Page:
Main content

# Worked example: equivalent systems of equations

CCSS Math: HSA.REI.C.5

## Video transcript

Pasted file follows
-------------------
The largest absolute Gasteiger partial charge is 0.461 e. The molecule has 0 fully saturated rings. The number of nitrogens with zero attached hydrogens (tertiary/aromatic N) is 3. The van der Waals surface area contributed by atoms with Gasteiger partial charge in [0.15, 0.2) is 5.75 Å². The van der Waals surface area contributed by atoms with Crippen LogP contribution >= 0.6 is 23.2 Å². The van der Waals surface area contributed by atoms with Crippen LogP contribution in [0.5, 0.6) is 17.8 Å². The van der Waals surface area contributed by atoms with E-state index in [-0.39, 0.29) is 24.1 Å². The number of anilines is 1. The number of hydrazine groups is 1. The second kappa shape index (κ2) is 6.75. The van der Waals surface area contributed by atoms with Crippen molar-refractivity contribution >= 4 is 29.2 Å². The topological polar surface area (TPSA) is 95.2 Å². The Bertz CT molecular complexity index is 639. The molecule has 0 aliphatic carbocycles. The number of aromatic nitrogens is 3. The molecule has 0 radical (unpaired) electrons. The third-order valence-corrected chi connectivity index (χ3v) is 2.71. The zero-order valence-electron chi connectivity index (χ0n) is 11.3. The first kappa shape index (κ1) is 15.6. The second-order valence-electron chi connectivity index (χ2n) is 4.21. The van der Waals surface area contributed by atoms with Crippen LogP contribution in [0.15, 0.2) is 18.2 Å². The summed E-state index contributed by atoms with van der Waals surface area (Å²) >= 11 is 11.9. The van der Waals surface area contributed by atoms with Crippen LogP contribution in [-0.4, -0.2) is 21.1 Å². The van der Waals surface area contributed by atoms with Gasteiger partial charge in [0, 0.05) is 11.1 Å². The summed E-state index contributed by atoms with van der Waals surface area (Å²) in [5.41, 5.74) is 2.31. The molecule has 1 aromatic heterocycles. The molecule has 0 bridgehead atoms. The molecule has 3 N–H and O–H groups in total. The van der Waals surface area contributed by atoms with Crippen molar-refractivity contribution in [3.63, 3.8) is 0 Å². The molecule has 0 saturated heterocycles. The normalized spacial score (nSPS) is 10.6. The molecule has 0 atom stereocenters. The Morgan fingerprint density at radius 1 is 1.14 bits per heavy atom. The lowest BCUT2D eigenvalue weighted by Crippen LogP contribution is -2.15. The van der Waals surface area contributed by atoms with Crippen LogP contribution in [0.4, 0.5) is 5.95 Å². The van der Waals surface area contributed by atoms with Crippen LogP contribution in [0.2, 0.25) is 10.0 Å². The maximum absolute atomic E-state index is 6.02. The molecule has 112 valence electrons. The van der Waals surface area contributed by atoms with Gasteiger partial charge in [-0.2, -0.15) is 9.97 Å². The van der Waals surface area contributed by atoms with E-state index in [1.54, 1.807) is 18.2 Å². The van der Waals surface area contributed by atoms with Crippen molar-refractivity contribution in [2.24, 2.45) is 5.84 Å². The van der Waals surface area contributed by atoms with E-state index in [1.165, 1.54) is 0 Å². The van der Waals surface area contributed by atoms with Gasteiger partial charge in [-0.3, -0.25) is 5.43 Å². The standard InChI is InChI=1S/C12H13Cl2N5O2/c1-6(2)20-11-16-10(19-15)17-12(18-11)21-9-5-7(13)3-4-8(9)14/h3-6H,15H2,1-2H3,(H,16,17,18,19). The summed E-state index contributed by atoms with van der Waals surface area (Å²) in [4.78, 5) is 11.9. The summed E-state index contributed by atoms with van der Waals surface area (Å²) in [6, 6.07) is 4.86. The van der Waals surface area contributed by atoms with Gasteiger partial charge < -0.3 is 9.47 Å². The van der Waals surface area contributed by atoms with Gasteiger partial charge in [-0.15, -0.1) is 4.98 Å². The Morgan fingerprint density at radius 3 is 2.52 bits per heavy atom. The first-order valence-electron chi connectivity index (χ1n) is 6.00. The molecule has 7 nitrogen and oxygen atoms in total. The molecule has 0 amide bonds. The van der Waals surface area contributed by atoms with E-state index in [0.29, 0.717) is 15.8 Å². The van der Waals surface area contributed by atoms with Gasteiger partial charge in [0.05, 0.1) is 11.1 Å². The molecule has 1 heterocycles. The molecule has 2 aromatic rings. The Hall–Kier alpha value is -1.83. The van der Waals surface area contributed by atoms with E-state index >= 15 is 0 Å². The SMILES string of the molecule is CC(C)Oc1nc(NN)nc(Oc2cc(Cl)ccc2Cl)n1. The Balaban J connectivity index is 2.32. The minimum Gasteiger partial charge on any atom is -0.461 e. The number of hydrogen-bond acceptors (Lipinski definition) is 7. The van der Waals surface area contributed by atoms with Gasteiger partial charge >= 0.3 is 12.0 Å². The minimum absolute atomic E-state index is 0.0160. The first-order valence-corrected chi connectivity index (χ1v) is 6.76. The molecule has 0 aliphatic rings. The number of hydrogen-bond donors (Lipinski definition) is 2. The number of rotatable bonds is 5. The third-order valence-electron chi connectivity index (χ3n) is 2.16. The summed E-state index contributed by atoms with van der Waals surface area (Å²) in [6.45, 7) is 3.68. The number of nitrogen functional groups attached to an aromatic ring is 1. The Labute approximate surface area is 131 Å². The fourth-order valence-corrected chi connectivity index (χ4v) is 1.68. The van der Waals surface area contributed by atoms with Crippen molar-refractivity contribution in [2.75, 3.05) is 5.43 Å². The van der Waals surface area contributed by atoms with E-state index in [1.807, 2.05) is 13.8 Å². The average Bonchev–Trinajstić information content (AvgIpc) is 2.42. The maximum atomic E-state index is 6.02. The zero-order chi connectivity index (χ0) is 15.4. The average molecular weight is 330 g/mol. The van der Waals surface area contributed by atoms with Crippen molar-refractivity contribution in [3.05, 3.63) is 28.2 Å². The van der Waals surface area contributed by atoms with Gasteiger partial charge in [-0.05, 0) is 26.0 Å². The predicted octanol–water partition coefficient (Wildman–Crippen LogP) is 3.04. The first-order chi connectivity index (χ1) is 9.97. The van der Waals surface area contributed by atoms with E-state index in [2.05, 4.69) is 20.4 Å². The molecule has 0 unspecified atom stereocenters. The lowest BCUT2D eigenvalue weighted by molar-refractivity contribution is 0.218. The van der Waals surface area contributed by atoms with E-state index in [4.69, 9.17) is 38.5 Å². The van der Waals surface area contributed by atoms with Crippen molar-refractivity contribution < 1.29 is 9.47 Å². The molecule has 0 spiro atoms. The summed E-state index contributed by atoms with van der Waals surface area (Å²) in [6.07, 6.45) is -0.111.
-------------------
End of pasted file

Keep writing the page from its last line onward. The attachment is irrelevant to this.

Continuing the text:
- [Voiceover] "Vivek and Camila's teacher gave them a system "of linear equations to solve. "They each took a few steps that lead "to the systems shown in the table below." So we have the teacher's original system, what Vivek got after doing some operations, what Camila got after doing some operations. Which of them obtained a system that is equivalent to the teacher's system? So the first question we should ask ourselves is what does it mean to even have an equivalent system? For the sake of this question, or for our purposes, an equivalent system is a system that has the same solution. So if there's some X-Y pair that satisfies the teacher's system that is the solution to the teacher's system. Well Vivek's system, we're gonna call it equivalent if it has the same solution. Similarly, if Camila's system has the same solution, then we're gonna call it equivalent to the teacher's system. So let's make some comparisons here. So first let's look at Vivek. So his first equation is actually unchanged from the teacher's equation, is unchanged from the teacher's equation, so any solution that meets both of these equations is for sure gonna meet this top equation because it's literally the same as the top equation of the teacher, so that works out. Also look at the second one. The second one is definitely a different equation over here. We can check that it's not just being multiplied by some number on both sides. To go from one to zero if you were multiplying, you would have to multiply one times zero and then in order to maintain the equality, you would have to do that on both sides. But zero times this left-hand side would have been zero, you would have gotten zero equals zero, so he didn't just scale both sides by some number, looks like he did another operation. He probably looks like he's adding or subtracting something to both sides, so let's see how he could have gotten this right over here. So he took -4x plus 5y is equal to one. And it looks like from that he was able to get - 3x plus 7y is equal to zero. So let's see what he had to do to do that. Let's see, he would have had to, to go from -4x to -3x, he would have had to add an X, so I could just write an X right over there. To go from 5y to 7y, he would have had to add 2y. So on the left-hand side, he would have to add X plus 2y. Notice we have an X plus 2y right over there. And on the right-hand side, he would have had to add or subtract a one, or add a negative one. Notice we see a negative one right over there. So what he essentially did is he added the left-hand sides of these two equations to get this new left-hand side right over here, and he added the right-hand sides to get this new right-hand side. And that is a legitimate operation. This new equation that you got, this new linear equation, it's going to represent a different line than this one right over here, but the resulting system is going to have the same solution. Why do we feel confident that the resulting system is going to have the same solution? Well for an X-Y pair that satisfies both of these equations, that's what a solution would be, for that X-Y pair, X plus 2y is equal to negative one. So for that solution, we're adding the same thing to both sides. We're saying: "Look, I'm gonna add X plus 2y "to the left-hand side. "Well if I don't wanna change the solution, "I have to add the same thing to the right-hand side." Well they're telling us for the solution to this equation, X plus 2y is equal to negative one, so negative one is the same thing as X plus 2y for that solution, so we're not gonna change the resulting solution of the system, so it's a completely legitimate operation what Vivek did is adding the left-hand sides and adding the right-hand sides to get this new second equation. That's not going to change the solution of the system. In fact, that's a technique we often use to eventually find the solution of a system. So now let's look at Camila, or Camila. So her first equation is actually the exact same equation as the teacher's second equation. Now let's see, her second equation, how does it relate possibly to the first equation? So just looking at it offhand, it looks like it might just be, it looks like she just multiplied both sides times a number. And it looks like that number, she clearly multiplied the right-hand side times negative eight. So times negative eight. Negative one times negative eight is positive eight. And it looks like she also multiplied the left-hand side by negative eight. Negative eight times X is -8X. Negative eight times 2y is -16y. So she just multiplied both sides by the same value which actually doesn't change the equation. This actually is going to be-- It changes it the way it looks, but it actually represents the same line. So this is definitely still an equivalent system. These are still the same constraints. You're going to have the same solution. Whenever you're dealing with systems, you're not going to change the solution of the system as long as you either multiply both sides of an equation by a scaler, or you are adding and subtracting the equations. When I say add or subtract the equations, you're adding the left-hand side to the left-hand side, adding the right-hand side to the right-hand side like we had here, or subtracting the one from the other on the left-hand side and if we subtract the bottom from the top on the left-hand and we subtract the bottom from the top on the right-hand, it's not going to change our solution. So both of them obtained a system that is equivalent, meaning that it has the same solution as the teacher's system.